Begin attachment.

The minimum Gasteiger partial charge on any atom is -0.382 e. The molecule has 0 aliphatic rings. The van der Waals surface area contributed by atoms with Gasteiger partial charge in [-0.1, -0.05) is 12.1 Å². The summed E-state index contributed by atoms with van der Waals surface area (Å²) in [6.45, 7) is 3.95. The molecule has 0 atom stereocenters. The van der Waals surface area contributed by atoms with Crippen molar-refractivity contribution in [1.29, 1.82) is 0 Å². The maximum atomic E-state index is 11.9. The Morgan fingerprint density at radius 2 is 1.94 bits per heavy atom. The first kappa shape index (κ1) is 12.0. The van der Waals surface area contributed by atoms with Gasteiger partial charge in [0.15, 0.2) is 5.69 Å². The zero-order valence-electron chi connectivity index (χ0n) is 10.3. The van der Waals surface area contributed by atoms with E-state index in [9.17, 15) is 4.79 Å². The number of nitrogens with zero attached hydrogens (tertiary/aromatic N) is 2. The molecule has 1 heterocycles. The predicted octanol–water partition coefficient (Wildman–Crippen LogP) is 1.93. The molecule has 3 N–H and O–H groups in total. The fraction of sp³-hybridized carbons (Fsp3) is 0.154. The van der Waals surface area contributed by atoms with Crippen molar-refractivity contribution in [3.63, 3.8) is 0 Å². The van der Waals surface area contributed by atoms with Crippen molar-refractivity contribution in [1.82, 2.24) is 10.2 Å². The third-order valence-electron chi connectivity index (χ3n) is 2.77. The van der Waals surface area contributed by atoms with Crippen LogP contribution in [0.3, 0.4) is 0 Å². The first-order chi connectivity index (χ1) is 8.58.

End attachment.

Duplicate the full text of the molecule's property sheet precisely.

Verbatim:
The minimum Gasteiger partial charge on any atom is -0.382 e. The molecule has 0 aliphatic rings. The van der Waals surface area contributed by atoms with Gasteiger partial charge in [-0.1, -0.05) is 12.1 Å². The summed E-state index contributed by atoms with van der Waals surface area (Å²) in [6.45, 7) is 3.95. The molecule has 0 atom stereocenters. The van der Waals surface area contributed by atoms with Crippen molar-refractivity contribution in [1.29, 1.82) is 0 Å². The maximum atomic E-state index is 11.9. The Morgan fingerprint density at radius 2 is 1.94 bits per heavy atom. The first kappa shape index (κ1) is 12.0. The van der Waals surface area contributed by atoms with Gasteiger partial charge in [0.15, 0.2) is 5.69 Å². The zero-order valence-electron chi connectivity index (χ0n) is 10.3. The van der Waals surface area contributed by atoms with E-state index in [9.17, 15) is 4.79 Å². The number of nitrogens with zero attached hydrogens (tertiary/aromatic N) is 2. The molecule has 1 heterocycles. The predicted octanol–water partition coefficient (Wildman–Crippen LogP) is 1.93. The molecule has 3 N–H and O–H groups in total. The fraction of sp³-hybridized carbons (Fsp3) is 0.154. The van der Waals surface area contributed by atoms with Crippen molar-refractivity contribution in [3.63, 3.8) is 0 Å². The van der Waals surface area contributed by atoms with Crippen molar-refractivity contribution in [1.82, 2.24) is 10.2 Å². The third-order valence-electron chi connectivity index (χ3n) is 2.77. The van der Waals surface area contributed by atoms with Crippen LogP contribution in [0.3, 0.4) is 0 Å². The first-order chi connectivity index (χ1) is 8.58.